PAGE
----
I had the problem. It wasn’t about getting a better paying job. It was about having a job. Period.
I was having a major case of cognitive dissonance between what I wanted my life to be and the options I saw available. Part of this was because, at a very deep level, I was afraid to admit what I really wanted. I was afraid I’d be called lazy, impractical, idiotic, etc. I didn’t want to be ridiculed.
You know what I want? I don’t want to work. Like…not ever.
I don’t want to be responsible for showing up anywhere simply because I won’t be able to feed myself if I don’t show up.
I don’t want to be told I can’t do something, that I “don’t have any ‘sick days’ left”, that I won’t be getting a raise or I’m being laid off.
I don’t want to worry that I’m late or not meeting someone else’s standards, and as a result, might not be able to keep supporting myself.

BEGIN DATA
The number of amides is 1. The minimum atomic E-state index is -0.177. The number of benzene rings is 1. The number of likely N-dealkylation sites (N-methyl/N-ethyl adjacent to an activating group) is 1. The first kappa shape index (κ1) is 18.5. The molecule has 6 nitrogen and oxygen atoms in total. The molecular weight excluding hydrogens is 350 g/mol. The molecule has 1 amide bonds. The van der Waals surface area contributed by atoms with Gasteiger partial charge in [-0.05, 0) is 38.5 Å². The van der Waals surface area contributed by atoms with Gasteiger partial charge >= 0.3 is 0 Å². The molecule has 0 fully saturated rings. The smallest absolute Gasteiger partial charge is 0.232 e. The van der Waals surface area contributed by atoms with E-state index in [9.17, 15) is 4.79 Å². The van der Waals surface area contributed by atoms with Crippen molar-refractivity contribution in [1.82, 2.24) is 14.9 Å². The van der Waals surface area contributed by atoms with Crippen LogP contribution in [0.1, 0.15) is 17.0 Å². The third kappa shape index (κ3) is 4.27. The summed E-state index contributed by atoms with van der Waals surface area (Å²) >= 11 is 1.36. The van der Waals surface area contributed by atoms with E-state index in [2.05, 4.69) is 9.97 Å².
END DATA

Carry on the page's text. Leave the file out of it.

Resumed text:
I don’t want to be forced to stay in a specific location and never get away because I have to clock in somewhere.
You know what I hate?
When people ask me “what do you do?”
What do I do? I don’t DO anything. I AM somebody. I can do so much. I’m not narrowly defined by skills I use to make money.
What you do to make money is completely separate from what you do with your time. Ironically, many people spend all that time getting more money.
Am I the only one who sees the sick paradox here?
If it were up to me, you know what I’d do? I’d spend my life traveling, learning languages, practicing martial arts, reading, writing, helping people by building products and services I love, eating good food and (eventually) raising smart, open-eyed children.